Support the news
Eyeball to eyeball, conferee to conferee, the slack gone from the rope, down to the final 13 days open for formal sessions, a fortnight so pregnant with zero-sum tonicity the capitol halls sizzle with it.
If the gambling bill doesn't reach Gov. Deval Patrick's desk by next Tuesday, and perhaps even if it does, due to the terms and conditions of the legislative calendar the governor will have the option of vetoing features he does not wish to become law or perhaps even nixing the whole shebang, with near-complete assurance the Legislature has no recourse in the form of overrides. This law of legislative physics strengthens Patrick's already uncommonly strong hand in the negotiations over the bill. Patrick and Senate President Therese Murray do not want slot machines at the state's racetracks, House Speaker Robert DeLeo and the legions of state reps who stuck their election-year necks out for him in flipping their votes do, and the rest of us are along for the ride.
Asked Friday whether he expects to receive a bill that would enable him to exercise his line item veto, Patrick said, "I don't know what to expect at this point. I hope I get a bill I don't have to veto."
Not too long ago, like last week, the arithmetical solution was simple: Render unto DeLeo the things that be DeLeo's, and render unto her the things that be hers. That meant some combo of slots, small business health care cost relief, a multi-pronged criminal justice policy, small business tax breaks, and economic development bureaucracy restructuring, all merrily aboard the Democratic loveboat as it cruised toward the harbor of enactment.
Until the damn thing turtled on the acrimonious shoals of bicameralism, and now serious people are talking in somber tones about a two-week stare-down that yields nothing in the way of major legislation. The unimaginable - failure to sanction casinos despite Big 3 ardor and at least $1.8 million spent on lobbying during the first six months of the year - looms.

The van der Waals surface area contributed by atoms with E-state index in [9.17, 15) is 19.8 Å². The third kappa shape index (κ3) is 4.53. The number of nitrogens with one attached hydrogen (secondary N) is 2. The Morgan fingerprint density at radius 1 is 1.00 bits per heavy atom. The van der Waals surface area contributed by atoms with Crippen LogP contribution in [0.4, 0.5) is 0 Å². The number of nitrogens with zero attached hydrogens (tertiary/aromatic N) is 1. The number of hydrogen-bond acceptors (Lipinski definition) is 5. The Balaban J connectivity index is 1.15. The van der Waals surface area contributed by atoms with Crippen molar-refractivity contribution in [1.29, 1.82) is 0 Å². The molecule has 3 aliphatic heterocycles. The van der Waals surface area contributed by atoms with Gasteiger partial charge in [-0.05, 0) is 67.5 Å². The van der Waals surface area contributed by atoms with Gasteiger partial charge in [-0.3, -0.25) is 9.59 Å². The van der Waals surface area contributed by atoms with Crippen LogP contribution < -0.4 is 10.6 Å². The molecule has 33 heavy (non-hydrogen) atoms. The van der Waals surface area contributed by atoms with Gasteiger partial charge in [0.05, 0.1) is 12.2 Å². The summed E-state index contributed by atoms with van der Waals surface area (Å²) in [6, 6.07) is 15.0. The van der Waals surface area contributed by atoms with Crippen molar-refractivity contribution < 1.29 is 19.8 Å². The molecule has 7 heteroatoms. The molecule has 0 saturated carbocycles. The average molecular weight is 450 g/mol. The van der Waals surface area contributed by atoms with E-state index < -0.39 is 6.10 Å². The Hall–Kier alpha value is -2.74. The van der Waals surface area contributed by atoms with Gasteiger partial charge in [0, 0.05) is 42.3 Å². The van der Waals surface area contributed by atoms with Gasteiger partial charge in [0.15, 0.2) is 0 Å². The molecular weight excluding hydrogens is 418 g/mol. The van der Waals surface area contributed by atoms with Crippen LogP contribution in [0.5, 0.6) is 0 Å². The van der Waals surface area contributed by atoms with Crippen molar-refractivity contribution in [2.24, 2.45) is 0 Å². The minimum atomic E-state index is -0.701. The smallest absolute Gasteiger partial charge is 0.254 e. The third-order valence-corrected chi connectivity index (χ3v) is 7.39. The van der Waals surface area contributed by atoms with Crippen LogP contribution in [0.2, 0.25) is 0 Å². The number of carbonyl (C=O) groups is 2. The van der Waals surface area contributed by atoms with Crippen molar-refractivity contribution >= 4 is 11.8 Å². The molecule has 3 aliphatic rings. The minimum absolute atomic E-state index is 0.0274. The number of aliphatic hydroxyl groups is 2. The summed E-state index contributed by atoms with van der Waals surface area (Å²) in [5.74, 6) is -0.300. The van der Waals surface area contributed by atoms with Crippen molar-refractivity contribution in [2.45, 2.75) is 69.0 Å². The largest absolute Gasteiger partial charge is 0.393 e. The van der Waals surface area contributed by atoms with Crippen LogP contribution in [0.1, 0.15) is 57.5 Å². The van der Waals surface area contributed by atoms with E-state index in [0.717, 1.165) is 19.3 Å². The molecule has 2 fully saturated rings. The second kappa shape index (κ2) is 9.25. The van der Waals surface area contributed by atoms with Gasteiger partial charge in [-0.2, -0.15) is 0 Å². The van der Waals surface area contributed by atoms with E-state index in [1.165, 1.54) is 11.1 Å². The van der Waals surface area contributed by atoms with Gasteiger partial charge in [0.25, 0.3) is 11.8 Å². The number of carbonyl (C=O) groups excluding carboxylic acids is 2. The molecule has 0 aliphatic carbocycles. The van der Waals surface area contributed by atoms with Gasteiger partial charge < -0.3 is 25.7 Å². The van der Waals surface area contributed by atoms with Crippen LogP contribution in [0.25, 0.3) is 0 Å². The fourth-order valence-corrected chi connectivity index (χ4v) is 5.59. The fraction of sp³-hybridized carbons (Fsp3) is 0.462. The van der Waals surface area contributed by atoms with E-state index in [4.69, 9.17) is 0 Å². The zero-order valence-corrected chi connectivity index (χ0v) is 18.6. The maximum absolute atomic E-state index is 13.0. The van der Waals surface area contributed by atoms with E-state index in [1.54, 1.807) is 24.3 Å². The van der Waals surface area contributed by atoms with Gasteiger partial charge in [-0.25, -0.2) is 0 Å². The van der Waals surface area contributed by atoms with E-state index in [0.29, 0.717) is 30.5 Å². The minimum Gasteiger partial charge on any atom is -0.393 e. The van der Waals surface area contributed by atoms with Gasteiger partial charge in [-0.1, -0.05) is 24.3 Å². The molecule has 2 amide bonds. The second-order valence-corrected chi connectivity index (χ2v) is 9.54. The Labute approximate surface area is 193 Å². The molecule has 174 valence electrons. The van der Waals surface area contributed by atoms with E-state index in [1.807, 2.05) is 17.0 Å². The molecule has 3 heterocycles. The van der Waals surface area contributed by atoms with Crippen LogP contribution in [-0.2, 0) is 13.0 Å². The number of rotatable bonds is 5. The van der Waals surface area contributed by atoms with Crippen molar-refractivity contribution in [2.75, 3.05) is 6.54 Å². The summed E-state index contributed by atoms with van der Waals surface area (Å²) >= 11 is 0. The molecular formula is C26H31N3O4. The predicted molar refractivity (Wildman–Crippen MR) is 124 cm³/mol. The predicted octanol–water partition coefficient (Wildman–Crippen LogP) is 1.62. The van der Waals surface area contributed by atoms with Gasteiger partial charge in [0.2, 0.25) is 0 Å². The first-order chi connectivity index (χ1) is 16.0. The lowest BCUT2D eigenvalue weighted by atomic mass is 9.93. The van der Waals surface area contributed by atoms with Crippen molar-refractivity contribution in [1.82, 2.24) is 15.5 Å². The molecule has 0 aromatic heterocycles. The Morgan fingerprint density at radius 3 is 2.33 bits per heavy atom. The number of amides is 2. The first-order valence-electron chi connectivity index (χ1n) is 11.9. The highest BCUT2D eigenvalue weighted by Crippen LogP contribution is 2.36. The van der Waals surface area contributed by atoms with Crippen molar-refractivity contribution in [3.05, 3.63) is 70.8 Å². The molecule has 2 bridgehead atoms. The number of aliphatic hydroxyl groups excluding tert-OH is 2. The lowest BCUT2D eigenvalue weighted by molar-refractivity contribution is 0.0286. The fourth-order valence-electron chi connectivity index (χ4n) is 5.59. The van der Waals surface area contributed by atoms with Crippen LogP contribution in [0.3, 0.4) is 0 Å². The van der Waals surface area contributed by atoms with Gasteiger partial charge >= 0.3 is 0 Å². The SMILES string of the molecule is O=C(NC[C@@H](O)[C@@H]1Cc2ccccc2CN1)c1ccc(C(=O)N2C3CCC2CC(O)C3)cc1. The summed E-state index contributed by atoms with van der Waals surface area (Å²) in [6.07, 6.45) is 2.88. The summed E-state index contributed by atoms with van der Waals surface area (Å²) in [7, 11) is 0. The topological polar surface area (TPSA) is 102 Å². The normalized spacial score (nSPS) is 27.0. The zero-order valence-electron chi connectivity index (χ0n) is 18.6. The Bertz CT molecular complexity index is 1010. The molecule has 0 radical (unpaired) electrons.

"We could have the biggest legislative session in the next two weeks, or zero," one House leader said late Thursday.
There it is. The ugly threat that everyone could pack their bags in two weeks for the hustings and leave squabbling, a seemingly unlikely prospect given how petty and ineffectual it'd make everyone look.
Some lower-priority legislation advanced this week, including a tapioca package of budget management tools for cities and towns. The Senate passed, after prolonged debate Thursday, a bill granting the state's electoral votes to the winner of the popular vote nationwide, intended to circumvent the Electoral College and up the odds of a raw majority picking the president. The House signed onto the plan endorsed by the Senate and Patrick to loosen the strictures on land-based wind farm construction, over objections from western Mass. legislators who believe, with justification, they'll bear much of the development.
The ballot questions got numbers: repealing the new alcohol sales tax is Question 1; abolishing 40B, the comprehensive housing permit law, is Question 2; and cutting the sales tax from 6.25 percent to 3 percent is Question 3. There will be bumper stickers.
The accounting for fiscal 2010 approached its endgame, with one last spending bill working its way through the process, and the year's tax collections finishing up $78 million above benchmark, up 1.5 percent from the year prior. The bad economic news was that job creation balked last month, with just 500 new positions, even though unemployment came down from 9.2 percent to 9.
And Patrick going weak-kneed on the state's standardized tests for public school students (see below), sure to conflagrate into a spicy campaign issue down the stretch.